The time in western culture is perceived as linear from years perspective. When we present years the line chart or bar chart would be our first choice. However, when it comes to the elements of one year, we perceive them as a cycle. What I definitely admire in circle charts is the possibility to present any periodical phenomenon connected with time:

  • Seasons: Summer, Autumn, Winter, Spring
  • Months
  • Weeks
  • Hours
  • Minutes
https://www.digitalartsonline.co.uk/features/graphic-design/award-winning-infographic-designer-nadieh-bremer-on-how-create-powerful-data-visualisations/

Hierarchical information

Presenting hierarchical data is challenging. However, sunburst charts can handle that. Sunburst charts consist of rings that represent a separate level of hierarchy. This visualization gives us an opportunity to present very complex information in one view.

Note that hierarchical information can be presented as qualitative or quantitative.

The below example presents types of cheese categorize by type of milk and their hardness. This information is qualitative. Another type of visualization that we could use would be a treemap. However, a treemap does not look such good as a circle chart.

https://stackoverflow.com/questions/17069436/hierarchical-multilevel-pie-chart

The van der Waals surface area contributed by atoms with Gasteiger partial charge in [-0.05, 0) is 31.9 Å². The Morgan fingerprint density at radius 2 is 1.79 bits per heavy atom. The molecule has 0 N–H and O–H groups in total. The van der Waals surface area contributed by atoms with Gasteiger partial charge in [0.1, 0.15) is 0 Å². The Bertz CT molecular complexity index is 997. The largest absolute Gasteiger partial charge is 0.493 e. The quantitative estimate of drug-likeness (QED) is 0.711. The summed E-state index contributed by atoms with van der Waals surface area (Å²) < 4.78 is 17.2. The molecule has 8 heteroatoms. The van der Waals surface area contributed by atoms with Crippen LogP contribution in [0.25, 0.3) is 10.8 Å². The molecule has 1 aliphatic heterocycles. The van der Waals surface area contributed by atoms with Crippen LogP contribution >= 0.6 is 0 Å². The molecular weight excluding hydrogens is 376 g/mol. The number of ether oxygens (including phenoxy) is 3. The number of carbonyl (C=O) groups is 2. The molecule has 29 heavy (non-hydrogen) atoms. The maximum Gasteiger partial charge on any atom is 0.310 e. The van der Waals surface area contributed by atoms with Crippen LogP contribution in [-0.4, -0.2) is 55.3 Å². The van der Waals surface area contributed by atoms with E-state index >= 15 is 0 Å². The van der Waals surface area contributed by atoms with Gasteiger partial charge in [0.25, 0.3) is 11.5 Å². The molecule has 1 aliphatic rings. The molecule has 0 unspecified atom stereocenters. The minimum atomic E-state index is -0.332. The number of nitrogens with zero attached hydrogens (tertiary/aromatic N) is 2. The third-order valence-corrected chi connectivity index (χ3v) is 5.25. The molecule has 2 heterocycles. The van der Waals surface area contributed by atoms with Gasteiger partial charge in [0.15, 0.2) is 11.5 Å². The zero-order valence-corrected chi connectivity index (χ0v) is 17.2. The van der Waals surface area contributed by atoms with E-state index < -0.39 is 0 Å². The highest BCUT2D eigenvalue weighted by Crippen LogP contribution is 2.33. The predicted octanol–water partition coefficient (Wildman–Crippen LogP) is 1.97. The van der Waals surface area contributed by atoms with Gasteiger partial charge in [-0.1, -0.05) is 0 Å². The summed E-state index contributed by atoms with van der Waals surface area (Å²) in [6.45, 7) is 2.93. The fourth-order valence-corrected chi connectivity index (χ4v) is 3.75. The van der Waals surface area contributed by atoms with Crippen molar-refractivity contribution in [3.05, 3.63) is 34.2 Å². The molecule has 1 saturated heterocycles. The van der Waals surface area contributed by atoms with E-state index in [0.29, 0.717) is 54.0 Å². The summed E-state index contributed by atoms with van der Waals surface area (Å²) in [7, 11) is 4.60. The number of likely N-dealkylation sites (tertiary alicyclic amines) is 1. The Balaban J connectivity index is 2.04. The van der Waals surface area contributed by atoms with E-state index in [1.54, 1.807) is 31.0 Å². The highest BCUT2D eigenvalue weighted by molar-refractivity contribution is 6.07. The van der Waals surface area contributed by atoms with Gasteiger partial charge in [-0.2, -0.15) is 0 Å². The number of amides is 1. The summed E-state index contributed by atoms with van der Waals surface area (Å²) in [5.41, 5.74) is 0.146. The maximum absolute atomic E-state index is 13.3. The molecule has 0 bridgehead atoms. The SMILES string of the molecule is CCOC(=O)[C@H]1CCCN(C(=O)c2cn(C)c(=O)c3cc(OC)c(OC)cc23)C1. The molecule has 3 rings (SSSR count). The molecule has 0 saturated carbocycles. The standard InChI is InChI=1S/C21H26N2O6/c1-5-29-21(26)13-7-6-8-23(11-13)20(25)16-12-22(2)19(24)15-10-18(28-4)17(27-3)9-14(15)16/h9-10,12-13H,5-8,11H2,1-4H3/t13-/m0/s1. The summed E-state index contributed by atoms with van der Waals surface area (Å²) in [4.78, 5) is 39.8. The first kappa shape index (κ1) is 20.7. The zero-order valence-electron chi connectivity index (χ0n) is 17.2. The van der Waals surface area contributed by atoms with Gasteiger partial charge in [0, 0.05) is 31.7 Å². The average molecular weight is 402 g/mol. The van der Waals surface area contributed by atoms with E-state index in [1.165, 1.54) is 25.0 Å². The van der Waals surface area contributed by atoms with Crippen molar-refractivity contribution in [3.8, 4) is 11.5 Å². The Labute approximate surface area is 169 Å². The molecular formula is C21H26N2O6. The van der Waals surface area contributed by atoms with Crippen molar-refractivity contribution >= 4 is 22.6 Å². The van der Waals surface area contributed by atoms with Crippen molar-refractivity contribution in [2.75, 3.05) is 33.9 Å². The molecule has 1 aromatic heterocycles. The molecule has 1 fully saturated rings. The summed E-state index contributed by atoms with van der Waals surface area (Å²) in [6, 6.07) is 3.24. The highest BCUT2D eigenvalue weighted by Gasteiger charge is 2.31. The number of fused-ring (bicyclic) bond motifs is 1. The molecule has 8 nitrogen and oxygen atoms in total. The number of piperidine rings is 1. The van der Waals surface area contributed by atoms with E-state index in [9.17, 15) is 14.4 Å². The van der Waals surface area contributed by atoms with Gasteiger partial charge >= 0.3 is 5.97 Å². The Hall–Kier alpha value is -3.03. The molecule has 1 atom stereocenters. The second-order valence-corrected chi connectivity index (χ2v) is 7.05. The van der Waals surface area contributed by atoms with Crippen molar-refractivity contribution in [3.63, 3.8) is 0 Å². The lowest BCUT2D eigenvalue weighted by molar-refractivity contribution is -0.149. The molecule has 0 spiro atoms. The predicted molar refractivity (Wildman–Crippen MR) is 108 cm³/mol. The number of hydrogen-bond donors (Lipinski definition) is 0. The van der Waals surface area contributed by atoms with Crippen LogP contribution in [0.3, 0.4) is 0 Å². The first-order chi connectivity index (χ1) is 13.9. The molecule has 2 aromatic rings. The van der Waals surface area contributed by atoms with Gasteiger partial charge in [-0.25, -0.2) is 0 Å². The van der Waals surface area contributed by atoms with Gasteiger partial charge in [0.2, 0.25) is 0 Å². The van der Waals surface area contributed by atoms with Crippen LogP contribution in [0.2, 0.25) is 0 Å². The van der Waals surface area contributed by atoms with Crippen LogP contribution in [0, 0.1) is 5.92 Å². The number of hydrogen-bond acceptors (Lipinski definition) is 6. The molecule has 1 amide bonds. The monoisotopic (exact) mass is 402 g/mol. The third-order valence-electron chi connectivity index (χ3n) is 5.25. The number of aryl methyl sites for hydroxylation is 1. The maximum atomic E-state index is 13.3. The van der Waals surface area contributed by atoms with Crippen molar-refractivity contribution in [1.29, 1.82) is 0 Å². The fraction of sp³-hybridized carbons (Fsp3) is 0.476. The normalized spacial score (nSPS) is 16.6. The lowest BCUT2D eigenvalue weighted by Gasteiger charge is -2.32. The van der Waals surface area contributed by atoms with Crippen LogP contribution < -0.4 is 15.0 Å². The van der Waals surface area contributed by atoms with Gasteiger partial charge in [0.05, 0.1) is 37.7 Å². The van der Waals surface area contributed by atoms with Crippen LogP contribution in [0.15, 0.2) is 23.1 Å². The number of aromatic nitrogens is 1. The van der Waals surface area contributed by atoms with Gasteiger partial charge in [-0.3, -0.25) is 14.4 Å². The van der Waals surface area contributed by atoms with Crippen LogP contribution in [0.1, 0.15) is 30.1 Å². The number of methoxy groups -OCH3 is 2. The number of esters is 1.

DOS & DONTS

  • Use colours to catch the attention but remember to choose them in accordance with best practices for colour blindness disabilities. Studies show that around 10% of people population have some disabilities in colours distinguish.
  • Always provide the legend. The legend should explain the meaning of colours, shape, sizes and even positions of objects on your visualization.
  • Add short text on visualisation. If there are points that should be emphasis place additional text with an explanation nearby them. The well-balanced text provides context for a particular point.
  • Plan the objects’ size with available space in mind and readability aspect.
  • Do not use too small fonts.
  • Do not use decorative fonts as they are not readable.
  • Remember about the title and short description of the data visualization.
  • Leave whitespace around the visualization to not clutter the page.